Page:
Wednesday, January 30, 2013

My Birth Story - Part 2

 Having a Natural Unmedicated Childbirth After a Cesarean is Possible 
 My Personal Journey

My Quest for a VBAC

Never Quit. Stick to the fight when you’re hardest hit.

     This was my motto in my 7th grade yearbook (and that was ages ago!), but I still hold this saying close to my heart because I believe failure shouldn’t stop us from trying. It should just make us want to try harder.
     My first childbirth experience was not exactly a complete failure – because I received my reward - a beautiful baby who was perfectly healthy, and that I am thankful for. But my method of delivery and the process that led to it made me feel that I could have done better. It wasn’t my desired outcome and how I wished then that I could go back in time to change things.
     I am glad though that I already knew about VBAC (Vaginal Birth After Cesarean) even though having a C-section usually places women at a dead end. We are often led to believe that the saying “once a Cesarean, always a Cesarean” holds true. But we need to find out the facts first and see if this indeed applies to us. It may for some, but surely not for all.
     During my first pregnancy I had read about VBAC in passing. I wasn’t expecting to end up having a C-section so I thought I wouldn’t spend my time reading up on it so much. But I knew what it was about. And my curiosity just grew as soon as I came home from the hospital after giving birth to Audrey.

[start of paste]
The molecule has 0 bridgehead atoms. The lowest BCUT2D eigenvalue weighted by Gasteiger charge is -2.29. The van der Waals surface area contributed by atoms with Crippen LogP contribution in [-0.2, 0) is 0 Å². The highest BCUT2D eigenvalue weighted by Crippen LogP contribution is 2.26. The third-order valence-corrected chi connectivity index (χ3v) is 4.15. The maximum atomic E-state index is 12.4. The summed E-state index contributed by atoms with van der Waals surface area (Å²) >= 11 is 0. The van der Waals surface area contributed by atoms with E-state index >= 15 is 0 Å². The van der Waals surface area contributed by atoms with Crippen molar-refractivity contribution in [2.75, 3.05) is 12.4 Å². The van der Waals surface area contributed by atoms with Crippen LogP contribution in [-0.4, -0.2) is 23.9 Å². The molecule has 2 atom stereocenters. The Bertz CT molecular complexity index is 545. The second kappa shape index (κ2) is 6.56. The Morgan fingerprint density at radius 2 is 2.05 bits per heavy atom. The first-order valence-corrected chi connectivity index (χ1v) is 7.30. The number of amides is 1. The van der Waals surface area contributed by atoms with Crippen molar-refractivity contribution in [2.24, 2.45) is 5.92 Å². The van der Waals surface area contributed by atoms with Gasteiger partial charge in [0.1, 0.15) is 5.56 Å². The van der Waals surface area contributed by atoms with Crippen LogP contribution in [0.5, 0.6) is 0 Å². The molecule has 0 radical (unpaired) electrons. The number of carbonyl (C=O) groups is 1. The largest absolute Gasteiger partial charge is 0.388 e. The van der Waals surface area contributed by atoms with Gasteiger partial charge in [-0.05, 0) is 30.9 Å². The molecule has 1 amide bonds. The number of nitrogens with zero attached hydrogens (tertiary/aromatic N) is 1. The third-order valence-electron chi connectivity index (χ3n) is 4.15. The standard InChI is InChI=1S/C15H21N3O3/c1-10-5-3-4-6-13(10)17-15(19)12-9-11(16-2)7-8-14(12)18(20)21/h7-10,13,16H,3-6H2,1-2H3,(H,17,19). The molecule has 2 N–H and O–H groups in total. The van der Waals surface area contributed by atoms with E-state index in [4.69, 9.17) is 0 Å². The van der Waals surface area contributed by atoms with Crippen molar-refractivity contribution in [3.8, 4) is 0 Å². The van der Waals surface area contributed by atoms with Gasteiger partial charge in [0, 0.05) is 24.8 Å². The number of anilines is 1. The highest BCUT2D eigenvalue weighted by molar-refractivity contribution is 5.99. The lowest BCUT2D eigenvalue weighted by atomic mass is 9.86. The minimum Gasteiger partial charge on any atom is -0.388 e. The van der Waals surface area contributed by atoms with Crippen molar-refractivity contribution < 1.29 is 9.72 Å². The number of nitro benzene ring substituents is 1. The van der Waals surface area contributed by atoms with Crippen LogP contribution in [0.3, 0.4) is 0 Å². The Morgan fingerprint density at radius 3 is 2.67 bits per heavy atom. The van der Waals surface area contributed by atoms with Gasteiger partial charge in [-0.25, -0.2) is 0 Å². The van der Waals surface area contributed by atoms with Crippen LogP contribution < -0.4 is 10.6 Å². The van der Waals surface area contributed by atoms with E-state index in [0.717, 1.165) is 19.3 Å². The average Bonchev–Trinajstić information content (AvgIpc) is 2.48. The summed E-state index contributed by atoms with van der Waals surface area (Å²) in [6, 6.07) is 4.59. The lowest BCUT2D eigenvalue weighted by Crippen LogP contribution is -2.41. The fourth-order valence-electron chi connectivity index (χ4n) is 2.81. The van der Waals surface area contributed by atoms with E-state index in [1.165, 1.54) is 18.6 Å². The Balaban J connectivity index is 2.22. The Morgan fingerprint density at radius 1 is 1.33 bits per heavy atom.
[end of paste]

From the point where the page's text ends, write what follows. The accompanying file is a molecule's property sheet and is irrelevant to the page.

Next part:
When I had some time on my hands, I would read up on what went wrong with my childbirth experience and what my chances were on having a VBAC. It was quite a challenge trying to learn all this since I lacked sleep and was very preoccupied with the new baby, but I had to make an effort. I was so convinced that I really could have had a normal birth and I wanted to bring up the possibility of having a VBAC for my next pregnancy to my doctor during my postpartum checkup.
     I began my research by looking through my operating room notes from the hospital. The pre-operative diagnosis stated that there was an Arrest of Cervical Dilatation secondary to Uterine Dysfunction (Incoordinate Uterine Contractions) – meaning my cervix failed to progress dilating because my contractions were not synchronized. Apparently, labor induction can cause abnormal uterine contractions that not only fails to do the job of dilating the cervix but also results in prolonged labor (aha! sounds familiar).

     Check out a section in this book by P. McCall Sellers - Midwifery, Volume 2 about Disordered Uterine Action and Augmentation of Labor:

"...The intensity, the rate and the duration of the uterine contractions are irregular and the contraction wave is uneven and does not reach all parts of the uterus simultaneously. There is often also a raised resting tone. This type of uterine action results in uneven and painful uterine contractions, which are ineffective in dilating the cervix and therefore cause prolonged labor.”

      And a C-section has an increased chance of happening in first time mothers (like I was), especially if the induction is done before the baby and the cervix is ripe and ready. Studies show that this usually happens if induction is done before 39 weeks.